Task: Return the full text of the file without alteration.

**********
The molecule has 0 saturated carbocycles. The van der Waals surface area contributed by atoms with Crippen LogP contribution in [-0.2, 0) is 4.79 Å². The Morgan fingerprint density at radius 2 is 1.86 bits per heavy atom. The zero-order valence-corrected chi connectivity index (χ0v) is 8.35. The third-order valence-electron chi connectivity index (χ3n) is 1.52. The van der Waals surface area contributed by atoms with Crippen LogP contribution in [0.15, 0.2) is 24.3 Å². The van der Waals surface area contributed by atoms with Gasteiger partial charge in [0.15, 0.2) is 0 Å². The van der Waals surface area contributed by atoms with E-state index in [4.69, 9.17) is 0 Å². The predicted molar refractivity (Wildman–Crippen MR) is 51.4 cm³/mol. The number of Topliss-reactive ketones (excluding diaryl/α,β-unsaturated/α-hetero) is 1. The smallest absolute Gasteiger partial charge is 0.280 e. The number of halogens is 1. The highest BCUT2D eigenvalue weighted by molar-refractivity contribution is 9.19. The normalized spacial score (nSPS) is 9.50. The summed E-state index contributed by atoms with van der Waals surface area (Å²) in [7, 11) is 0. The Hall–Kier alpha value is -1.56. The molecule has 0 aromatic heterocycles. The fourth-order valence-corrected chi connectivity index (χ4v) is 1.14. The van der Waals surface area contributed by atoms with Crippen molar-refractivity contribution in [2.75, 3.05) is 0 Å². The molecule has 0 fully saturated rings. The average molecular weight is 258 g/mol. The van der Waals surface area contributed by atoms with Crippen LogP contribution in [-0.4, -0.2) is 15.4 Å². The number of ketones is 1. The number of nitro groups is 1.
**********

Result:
The molecule has 0 saturated carbocycles. The van der Waals surface area contributed by atoms with Crippen LogP contribution in [-0.2, 0) is 4.79 Å². The Morgan fingerprint density at radius 2 is 1.86 bits per heavy atom. The zero-order valence-corrected chi connectivity index (χ0v) is 8.35. The third-order valence-electron chi connectivity index (χ3n) is 1.52. The van der Waals surface area contributed by atoms with Crippen LogP contribution in [0.15, 0.2) is 24.3 Å². The van der Waals surface area contributed by atoms with Gasteiger partial charge in [0.15, 0.2) is 0 Å². The van der Waals surface area contributed by atoms with E-state index in [4.69, 9.17) is 0 Å². The predicted molar refractivity (Wildman–Crippen MR) is 51.4 cm³/mol. The number of Topliss-reactive ketones (excluding diaryl/α,β-unsaturated/α-hetero) is 1. The smallest absolute Gasteiger partial charge is 0.280 e. The number of halogens is 1. The highest BCUT2D eigenvalue weighted by molar-refractivity contribution is 9.19. The normalized spacial score (nSPS) is 9.50. The summed E-state index contributed by atoms with van der Waals surface area (Å²) in [7, 11) is 0. The Hall–Kier alpha value is -1.56. The molecule has 0 aromatic heterocycles. The fourth-order valence-corrected chi connectivity index (χ4v) is 1.14. The van der Waals surface area contributed by atoms with Crippen molar-refractivity contribution in [2.75, 3.05) is 0 Å². The molecule has 0 fully saturated rings. The average molecular weight is 258 g/mol. The van der Waals surface area contributed by atoms with Crippen LogP contribution in [-0.4, -0.2) is 15.4 Å². The number of ketones is 1. The number of nitro groups is 1.